transportation over a number of lines, in-
cluding defendant's which tickets had
been accepted by defendant, was suffi-
cient to show authority of the issuing
company to sell the ticket to plaintiff;
plaintiff not being bound to ascertain
whether the issuing road was the agent
for defendant. Brian v. Oregon Short
Line R. Co.. 40 Mont. 109, lO." Pac. 489.

Facts showing that connecting car-
riers were bound by acts of agent of in-
itial carrier. — The agent of an initial car-
rier sold plaintiff' a through ticket and
coupon tickets over several connecting



roads, stamping the time limit thereon,
the agent stating that plaintiff could stop
over at a certain point on one of the
lines. Plaintiff did so, and purchased
a local ticket to the end of that line. The
-ame conductor and train continued on
the next line, and plaintiff's through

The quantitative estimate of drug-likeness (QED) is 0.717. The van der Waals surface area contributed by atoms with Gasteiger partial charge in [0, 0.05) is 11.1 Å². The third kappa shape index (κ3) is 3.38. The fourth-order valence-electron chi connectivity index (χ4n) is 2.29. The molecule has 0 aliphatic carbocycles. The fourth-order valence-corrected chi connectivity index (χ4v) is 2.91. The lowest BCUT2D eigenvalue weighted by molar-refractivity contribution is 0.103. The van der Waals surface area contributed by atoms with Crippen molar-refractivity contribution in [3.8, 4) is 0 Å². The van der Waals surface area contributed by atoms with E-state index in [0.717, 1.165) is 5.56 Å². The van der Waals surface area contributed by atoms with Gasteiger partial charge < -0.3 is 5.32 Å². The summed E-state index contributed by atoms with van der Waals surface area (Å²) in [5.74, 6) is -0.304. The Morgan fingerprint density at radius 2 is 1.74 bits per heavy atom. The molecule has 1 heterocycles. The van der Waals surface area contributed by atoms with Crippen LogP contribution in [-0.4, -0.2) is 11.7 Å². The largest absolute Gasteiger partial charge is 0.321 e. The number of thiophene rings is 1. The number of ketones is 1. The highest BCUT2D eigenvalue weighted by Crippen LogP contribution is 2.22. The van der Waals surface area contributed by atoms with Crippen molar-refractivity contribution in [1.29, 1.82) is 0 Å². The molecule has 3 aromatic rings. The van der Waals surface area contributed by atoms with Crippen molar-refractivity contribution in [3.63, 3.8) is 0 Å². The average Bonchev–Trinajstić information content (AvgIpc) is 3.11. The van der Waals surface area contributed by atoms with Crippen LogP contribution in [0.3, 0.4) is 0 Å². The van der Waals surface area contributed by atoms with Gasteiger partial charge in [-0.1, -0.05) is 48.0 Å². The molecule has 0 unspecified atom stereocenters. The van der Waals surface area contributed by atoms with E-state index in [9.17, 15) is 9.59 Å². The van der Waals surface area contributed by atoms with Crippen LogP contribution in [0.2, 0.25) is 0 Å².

ticket, though within the time limit, was
refused, and plaintiff ejected. His ticket
was accepted on a later train. Held suf-
ficient to show that the connecting car-
riers were bound by the acts of the agent
of the initial carrier, and that the ticket
was good over their lines, within the
time limit. Young v. Pennsylvania R.
Co., 115 Pa. 112, 7 Atl. 741.

Facts not binding connecting carrier
to receive round trip ticket on return trip.
— Where, in an action against a carrier
for refusal to furnish transportation, the
ticket sold showed on its face that it was
intended to have coupons for several con-
necting lines, over which defendant sold
it, attached to it so that plaintiff could